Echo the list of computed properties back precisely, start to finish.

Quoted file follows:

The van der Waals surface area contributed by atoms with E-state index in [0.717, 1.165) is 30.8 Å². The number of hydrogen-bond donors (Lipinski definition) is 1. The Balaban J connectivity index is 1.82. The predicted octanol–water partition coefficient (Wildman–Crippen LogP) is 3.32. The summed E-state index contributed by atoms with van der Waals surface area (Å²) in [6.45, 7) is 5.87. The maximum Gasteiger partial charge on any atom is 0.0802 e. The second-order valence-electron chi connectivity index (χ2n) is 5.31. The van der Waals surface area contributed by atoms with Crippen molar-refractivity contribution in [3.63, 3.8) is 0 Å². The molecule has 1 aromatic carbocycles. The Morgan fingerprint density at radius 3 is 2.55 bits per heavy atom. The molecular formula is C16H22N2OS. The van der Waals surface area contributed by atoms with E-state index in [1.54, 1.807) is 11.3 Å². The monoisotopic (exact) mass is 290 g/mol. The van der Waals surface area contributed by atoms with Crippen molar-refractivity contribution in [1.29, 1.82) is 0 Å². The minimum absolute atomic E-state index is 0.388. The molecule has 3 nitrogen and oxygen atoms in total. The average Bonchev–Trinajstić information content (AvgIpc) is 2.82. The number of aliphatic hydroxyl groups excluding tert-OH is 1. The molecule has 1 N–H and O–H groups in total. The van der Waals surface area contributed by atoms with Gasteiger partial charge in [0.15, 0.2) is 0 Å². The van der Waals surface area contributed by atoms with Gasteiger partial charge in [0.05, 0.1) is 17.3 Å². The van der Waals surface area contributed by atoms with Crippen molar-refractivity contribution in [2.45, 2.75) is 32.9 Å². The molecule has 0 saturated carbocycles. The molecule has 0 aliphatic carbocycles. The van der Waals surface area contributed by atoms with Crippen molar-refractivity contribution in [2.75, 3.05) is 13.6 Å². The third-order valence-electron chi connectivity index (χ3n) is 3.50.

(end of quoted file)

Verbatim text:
The van der Waals surface area contributed by atoms with E-state index in [0.717, 1.165) is 30.8 Å². The number of hydrogen-bond donors (Lipinski definition) is 1. The Balaban J connectivity index is 1.82. The predicted octanol–water partition coefficient (Wildman–Crippen LogP) is 3.32. The summed E-state index contributed by atoms with van der Waals surface area (Å²) in [6.45, 7) is 5.87. The maximum Gasteiger partial charge on any atom is 0.0802 e. The second-order valence-electron chi connectivity index (χ2n) is 5.31. The van der Waals surface area contributed by atoms with Crippen molar-refractivity contribution in [3.63, 3.8) is 0 Å². The molecule has 1 aromatic carbocycles. The Morgan fingerprint density at radius 3 is 2.55 bits per heavy atom. The molecular formula is C16H22N2OS. The van der Waals surface area contributed by atoms with E-state index in [1.54, 1.807) is 11.3 Å². The monoisotopic (exact) mass is 290 g/mol. The van der Waals surface area contributed by atoms with Crippen molar-refractivity contribution in [1.29, 1.82) is 0 Å². The minimum absolute atomic E-state index is 0.388. The molecule has 3 nitrogen and oxygen atoms in total. The average Bonchev–Trinajstić information content (AvgIpc) is 2.82. The number of aliphatic hydroxyl groups excluding tert-OH is 1. The molecule has 1 N–H and O–H groups in total. The van der Waals surface area contributed by atoms with Gasteiger partial charge in [0.15, 0.2) is 0 Å². The van der Waals surface area contributed by atoms with Gasteiger partial charge in [0.05, 0.1) is 17.3 Å². The van der Waals surface area contributed by atoms with Crippen molar-refractivity contribution in [2.45, 2.75) is 32.9 Å². The molecule has 0 saturated carbocycles. The molecule has 0 aliphatic carbocycles. The van der Waals surface area contributed by atoms with Crippen molar-refractivity contribution in [2.75, 3.05) is 13.6 Å². The third-order valence-electron chi connectivity index (χ3n) is 3.50.